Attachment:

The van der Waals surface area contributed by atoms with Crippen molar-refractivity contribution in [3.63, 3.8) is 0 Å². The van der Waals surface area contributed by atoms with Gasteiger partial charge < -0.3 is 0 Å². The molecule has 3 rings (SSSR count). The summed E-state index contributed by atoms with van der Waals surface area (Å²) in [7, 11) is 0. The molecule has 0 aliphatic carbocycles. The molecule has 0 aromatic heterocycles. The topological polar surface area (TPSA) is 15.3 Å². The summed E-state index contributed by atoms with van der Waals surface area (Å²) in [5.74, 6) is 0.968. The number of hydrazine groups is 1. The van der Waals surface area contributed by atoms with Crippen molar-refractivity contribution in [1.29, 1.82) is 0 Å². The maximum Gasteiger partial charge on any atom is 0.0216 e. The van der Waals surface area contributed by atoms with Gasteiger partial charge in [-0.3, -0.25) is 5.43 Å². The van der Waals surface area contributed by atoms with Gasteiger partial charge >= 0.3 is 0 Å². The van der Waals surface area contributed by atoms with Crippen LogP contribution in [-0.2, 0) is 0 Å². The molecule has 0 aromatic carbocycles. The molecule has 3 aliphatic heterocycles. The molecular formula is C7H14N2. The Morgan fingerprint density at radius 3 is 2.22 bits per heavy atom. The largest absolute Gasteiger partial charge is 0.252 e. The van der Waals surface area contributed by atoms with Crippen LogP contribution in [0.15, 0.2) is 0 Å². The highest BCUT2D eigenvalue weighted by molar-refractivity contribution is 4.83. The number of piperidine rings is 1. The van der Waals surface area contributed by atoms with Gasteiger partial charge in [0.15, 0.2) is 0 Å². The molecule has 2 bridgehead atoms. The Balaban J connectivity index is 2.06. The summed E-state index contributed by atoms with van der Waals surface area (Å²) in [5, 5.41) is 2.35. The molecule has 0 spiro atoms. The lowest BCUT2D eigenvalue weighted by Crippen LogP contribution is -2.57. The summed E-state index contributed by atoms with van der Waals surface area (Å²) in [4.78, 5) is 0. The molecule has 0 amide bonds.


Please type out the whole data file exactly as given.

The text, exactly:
The van der Waals surface area contributed by atoms with Crippen molar-refractivity contribution in [3.63, 3.8) is 0 Å². The van der Waals surface area contributed by atoms with Gasteiger partial charge < -0.3 is 0 Å². The molecule has 3 rings (SSSR count). The summed E-state index contributed by atoms with van der Waals surface area (Å²) in [7, 11) is 0. The molecule has 0 aliphatic carbocycles. The molecule has 0 aromatic heterocycles. The topological polar surface area (TPSA) is 15.3 Å². The summed E-state index contributed by atoms with van der Waals surface area (Å²) in [5.74, 6) is 0.968. The number of hydrazine groups is 1. The van der Waals surface area contributed by atoms with Crippen molar-refractivity contribution in [1.29, 1.82) is 0 Å². The maximum Gasteiger partial charge on any atom is 0.0216 e. The van der Waals surface area contributed by atoms with Gasteiger partial charge in [-0.3, -0.25) is 5.43 Å². The van der Waals surface area contributed by atoms with Gasteiger partial charge >= 0.3 is 0 Å². The van der Waals surface area contributed by atoms with Crippen LogP contribution in [-0.2, 0) is 0 Å². The molecule has 0 aromatic carbocycles. The molecule has 3 aliphatic heterocycles. The molecular formula is C7H14N2. The Morgan fingerprint density at radius 3 is 2.22 bits per heavy atom. The largest absolute Gasteiger partial charge is 0.252 e. The van der Waals surface area contributed by atoms with Crippen LogP contribution in [0.15, 0.2) is 0 Å². The highest BCUT2D eigenvalue weighted by molar-refractivity contribution is 4.83. The number of piperidine rings is 1. The van der Waals surface area contributed by atoms with Gasteiger partial charge in [0.15, 0.2) is 0 Å². The molecule has 2 bridgehead atoms. The Balaban J connectivity index is 2.06. The summed E-state index contributed by atoms with van der Waals surface area (Å²) in [5, 5.41) is 2.35. The molecule has 0 spiro atoms. The lowest BCUT2D eigenvalue weighted by Crippen LogP contribution is -2.57. The summed E-state index contributed by atoms with van der Waals surface area (Å²) in [4.78, 5) is 0. The molecule has 0 amide bonds.